As I sit here writing my last blog post for the summer, I can’t help but feel a little sad. This is my last day of my internship at UNTHSC, so it is definitely a little bittersweet. Over the past 4 months, this job has become a welcome part of a very strange and unexpected summer. I will forever be grateful for all the experience I gained, the knowledge I attained, the connections I found, and the memories I made.
This was my first internship, and my first taste of a 9-5 job, and I couldn’t have asked for a better first encounter with ‘the real world.’ I feel very fortunate to even have been able to work at all this summer. As Covid-19 hit the world, the United States, and Texas, I saw most of my friends lose out on their internships as companies across the country cut expenses and pulled internships. For me, I had quite the opposite experience. Due to my school (The University of Georgia) going all virtual at the end of last semester, I was actually brought on early, in mid-April, as a part-time intern, and then transitioned to full-time about a month later. Through one of the most turbulent and ever-changing seasons of any of our lives, my internship has been the one constant sense of normalcy, and it has truly helped me navigate these crazy times. I’m not sure what I would have done with all the time I would have most assuredly had on my hands if not for working here.
Since my first Monday, I have been rather busy. At the time of this writing, I have published 8 blogs on Sparkyard, totaling over 10,000 words, with a few more on the way. I have created over 150 charts and graphs of all kinds of data. Because of all that data, I have been able to learn Excel and have created more spreadsheets than I’d like to count. I have also performed over 160 unique PitchBook searches. I’ve worked 15 weeks, 67 days, and over 400 hours. Because this is my last day, I thought I’d share a few of the lessons I’ve learned throughout these past few months.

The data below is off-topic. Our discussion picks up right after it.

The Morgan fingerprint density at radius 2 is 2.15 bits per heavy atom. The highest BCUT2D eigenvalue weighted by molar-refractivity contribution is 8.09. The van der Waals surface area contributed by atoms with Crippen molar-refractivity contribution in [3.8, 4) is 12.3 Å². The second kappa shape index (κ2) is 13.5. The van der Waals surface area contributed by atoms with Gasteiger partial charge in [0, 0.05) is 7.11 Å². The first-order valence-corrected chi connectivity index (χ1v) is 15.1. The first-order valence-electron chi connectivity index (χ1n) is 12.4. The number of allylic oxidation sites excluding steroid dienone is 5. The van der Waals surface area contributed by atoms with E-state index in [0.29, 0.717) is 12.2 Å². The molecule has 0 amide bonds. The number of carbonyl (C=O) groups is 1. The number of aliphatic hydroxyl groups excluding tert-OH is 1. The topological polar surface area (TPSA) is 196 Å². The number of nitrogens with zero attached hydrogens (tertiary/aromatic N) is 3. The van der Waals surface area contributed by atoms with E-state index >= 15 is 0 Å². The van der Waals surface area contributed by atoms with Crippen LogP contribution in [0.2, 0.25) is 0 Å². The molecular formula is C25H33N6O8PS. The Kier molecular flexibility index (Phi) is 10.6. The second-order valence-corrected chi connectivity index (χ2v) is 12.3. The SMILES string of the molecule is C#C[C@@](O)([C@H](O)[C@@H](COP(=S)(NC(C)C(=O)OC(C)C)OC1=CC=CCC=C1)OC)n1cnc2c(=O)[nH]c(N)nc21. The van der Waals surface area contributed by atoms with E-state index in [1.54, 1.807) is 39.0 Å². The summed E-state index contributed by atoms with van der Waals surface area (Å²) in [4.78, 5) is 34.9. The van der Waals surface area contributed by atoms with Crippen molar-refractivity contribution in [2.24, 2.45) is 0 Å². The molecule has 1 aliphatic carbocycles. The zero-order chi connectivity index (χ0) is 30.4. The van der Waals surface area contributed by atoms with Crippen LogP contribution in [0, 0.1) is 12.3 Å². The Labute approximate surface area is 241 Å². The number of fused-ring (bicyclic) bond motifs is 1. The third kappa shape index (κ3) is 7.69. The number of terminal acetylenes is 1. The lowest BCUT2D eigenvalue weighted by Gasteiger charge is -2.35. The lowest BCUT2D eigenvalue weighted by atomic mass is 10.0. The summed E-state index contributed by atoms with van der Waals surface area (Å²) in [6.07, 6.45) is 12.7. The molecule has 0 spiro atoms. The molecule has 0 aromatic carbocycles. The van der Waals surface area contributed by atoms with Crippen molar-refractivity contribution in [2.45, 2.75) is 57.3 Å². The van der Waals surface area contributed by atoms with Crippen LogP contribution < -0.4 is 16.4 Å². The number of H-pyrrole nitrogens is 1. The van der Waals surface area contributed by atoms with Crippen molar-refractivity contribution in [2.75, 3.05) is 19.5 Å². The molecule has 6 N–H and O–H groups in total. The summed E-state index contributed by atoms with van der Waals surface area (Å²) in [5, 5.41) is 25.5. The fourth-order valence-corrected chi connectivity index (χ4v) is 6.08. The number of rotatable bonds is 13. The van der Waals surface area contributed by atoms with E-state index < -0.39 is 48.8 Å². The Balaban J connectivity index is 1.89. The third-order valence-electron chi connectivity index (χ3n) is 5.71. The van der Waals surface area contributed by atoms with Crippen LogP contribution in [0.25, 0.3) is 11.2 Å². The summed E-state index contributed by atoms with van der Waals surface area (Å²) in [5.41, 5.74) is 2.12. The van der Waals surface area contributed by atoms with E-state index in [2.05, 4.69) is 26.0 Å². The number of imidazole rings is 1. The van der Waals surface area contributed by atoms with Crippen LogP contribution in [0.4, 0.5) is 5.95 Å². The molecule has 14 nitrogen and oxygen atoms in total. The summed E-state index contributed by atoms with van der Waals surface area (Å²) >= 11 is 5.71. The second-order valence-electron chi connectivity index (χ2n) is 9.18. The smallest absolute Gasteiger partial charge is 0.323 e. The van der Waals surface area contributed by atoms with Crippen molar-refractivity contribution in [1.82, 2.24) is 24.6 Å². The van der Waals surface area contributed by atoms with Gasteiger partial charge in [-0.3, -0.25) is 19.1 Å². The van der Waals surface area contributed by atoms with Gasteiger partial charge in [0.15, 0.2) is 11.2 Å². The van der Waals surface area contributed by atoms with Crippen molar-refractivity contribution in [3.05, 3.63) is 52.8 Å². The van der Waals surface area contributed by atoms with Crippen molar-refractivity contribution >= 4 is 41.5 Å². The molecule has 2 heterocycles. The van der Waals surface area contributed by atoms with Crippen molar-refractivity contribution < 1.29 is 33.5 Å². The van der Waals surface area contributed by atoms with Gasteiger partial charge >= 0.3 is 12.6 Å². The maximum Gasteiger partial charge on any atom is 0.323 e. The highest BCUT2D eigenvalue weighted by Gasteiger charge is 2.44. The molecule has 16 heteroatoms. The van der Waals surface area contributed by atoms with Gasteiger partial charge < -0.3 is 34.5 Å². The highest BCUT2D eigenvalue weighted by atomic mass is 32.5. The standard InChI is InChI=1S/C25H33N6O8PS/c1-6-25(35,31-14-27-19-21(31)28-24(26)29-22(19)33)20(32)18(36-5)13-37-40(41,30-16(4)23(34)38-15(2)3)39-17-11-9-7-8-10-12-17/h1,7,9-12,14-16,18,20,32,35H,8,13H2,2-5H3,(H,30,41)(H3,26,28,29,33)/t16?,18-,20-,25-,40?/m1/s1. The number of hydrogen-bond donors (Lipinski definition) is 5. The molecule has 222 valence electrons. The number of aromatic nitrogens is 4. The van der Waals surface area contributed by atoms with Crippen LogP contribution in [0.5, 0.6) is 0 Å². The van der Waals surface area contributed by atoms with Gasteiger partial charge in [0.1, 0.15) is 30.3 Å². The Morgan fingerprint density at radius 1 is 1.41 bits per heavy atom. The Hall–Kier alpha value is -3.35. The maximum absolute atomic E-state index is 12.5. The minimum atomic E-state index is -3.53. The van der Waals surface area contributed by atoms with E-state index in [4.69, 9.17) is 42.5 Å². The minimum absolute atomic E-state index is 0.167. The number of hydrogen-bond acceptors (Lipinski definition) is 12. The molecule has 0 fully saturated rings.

Many are probably familiar with this concept by now. When I learned I would be working from home for the whole summer, I didn’t really know what to think. Obviously it wasn’t the ideal scenario for my first real job, but I was just happy to be working at all. There were definitely times when I got tired of the monotony of never leaving home. However, it has its perks. You get to sleep a little more because you don’t have to drive to work. You get to at least be around your family a little more, even though you’re working (I promise I was working). You have a little more flexibility throughout the day as well.
Although I was just an intern, I actually learned a lot about leadership. It wasn’t so much about doing, but rather observing. I was able to meet quite a few great leaders (virtually) and I definitely took a lot away from those encounters. However, I learned the most from my own supervisors. Being able to see firsthand what it looks like to lead a team well was invaluable for me. Even though I was a mere intern, they didn’t treat me any different, and actually let me loose on several tasks, trusting that I would do a quality job. I’ve learned that great leaders identify others’ strengths and then put those people in positions to succeed, and my supervisors did that all summer. They empowered me and encouraged me to run with any ideas I had. I distinctly remember sitting down and talking with one of them, at which point he asked me, ‘What do you want to get out of the rest of this internship? What would you like to do?’ If that’s not leadership, I don’t know what is.